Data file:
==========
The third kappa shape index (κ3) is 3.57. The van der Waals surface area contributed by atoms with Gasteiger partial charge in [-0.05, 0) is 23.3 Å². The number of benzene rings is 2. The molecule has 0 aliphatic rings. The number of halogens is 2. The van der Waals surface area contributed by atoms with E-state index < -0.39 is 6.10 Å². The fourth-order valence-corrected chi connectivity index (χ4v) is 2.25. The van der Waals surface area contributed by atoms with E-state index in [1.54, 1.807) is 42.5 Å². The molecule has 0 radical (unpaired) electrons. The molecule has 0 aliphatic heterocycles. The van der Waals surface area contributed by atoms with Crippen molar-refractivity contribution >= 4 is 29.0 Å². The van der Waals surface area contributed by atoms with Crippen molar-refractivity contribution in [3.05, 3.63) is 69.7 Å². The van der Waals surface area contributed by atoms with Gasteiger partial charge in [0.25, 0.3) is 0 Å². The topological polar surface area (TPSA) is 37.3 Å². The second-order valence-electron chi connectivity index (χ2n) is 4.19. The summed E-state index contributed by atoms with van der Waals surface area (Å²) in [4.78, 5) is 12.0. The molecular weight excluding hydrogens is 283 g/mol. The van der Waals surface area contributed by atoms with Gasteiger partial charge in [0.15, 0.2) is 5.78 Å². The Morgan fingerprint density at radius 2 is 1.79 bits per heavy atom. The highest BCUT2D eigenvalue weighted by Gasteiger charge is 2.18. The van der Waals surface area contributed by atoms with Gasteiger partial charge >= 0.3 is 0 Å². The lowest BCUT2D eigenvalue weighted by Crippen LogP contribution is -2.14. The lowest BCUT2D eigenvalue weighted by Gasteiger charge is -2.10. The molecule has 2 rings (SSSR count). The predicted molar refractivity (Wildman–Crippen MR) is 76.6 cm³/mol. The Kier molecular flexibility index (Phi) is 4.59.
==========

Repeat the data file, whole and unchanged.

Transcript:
The third kappa shape index (κ3) is 3.57. The van der Waals surface area contributed by atoms with Gasteiger partial charge in [-0.05, 0) is 23.3 Å². The number of benzene rings is 2. The molecule has 0 aliphatic rings. The number of halogens is 2. The van der Waals surface area contributed by atoms with E-state index < -0.39 is 6.10 Å². The fourth-order valence-corrected chi connectivity index (χ4v) is 2.25. The van der Waals surface area contributed by atoms with E-state index in [1.54, 1.807) is 42.5 Å². The molecule has 0 radical (unpaired) electrons. The molecule has 0 aliphatic heterocycles. The van der Waals surface area contributed by atoms with Crippen molar-refractivity contribution >= 4 is 29.0 Å². The van der Waals surface area contributed by atoms with Crippen molar-refractivity contribution in [3.05, 3.63) is 69.7 Å². The van der Waals surface area contributed by atoms with Gasteiger partial charge in [0.25, 0.3) is 0 Å². The topological polar surface area (TPSA) is 37.3 Å². The second-order valence-electron chi connectivity index (χ2n) is 4.19. The summed E-state index contributed by atoms with van der Waals surface area (Å²) in [4.78, 5) is 12.0. The molecular weight excluding hydrogens is 283 g/mol. The van der Waals surface area contributed by atoms with Gasteiger partial charge in [0.15, 0.2) is 5.78 Å². The Morgan fingerprint density at radius 2 is 1.79 bits per heavy atom. The highest BCUT2D eigenvalue weighted by Gasteiger charge is 2.18. The van der Waals surface area contributed by atoms with Gasteiger partial charge >= 0.3 is 0 Å². The lowest BCUT2D eigenvalue weighted by Crippen LogP contribution is -2.14. The lowest BCUT2D eigenvalue weighted by Gasteiger charge is -2.10. The molecule has 2 rings (SSSR count). The predicted molar refractivity (Wildman–Crippen MR) is 76.6 cm³/mol. The Kier molecular flexibility index (Phi) is 4.59.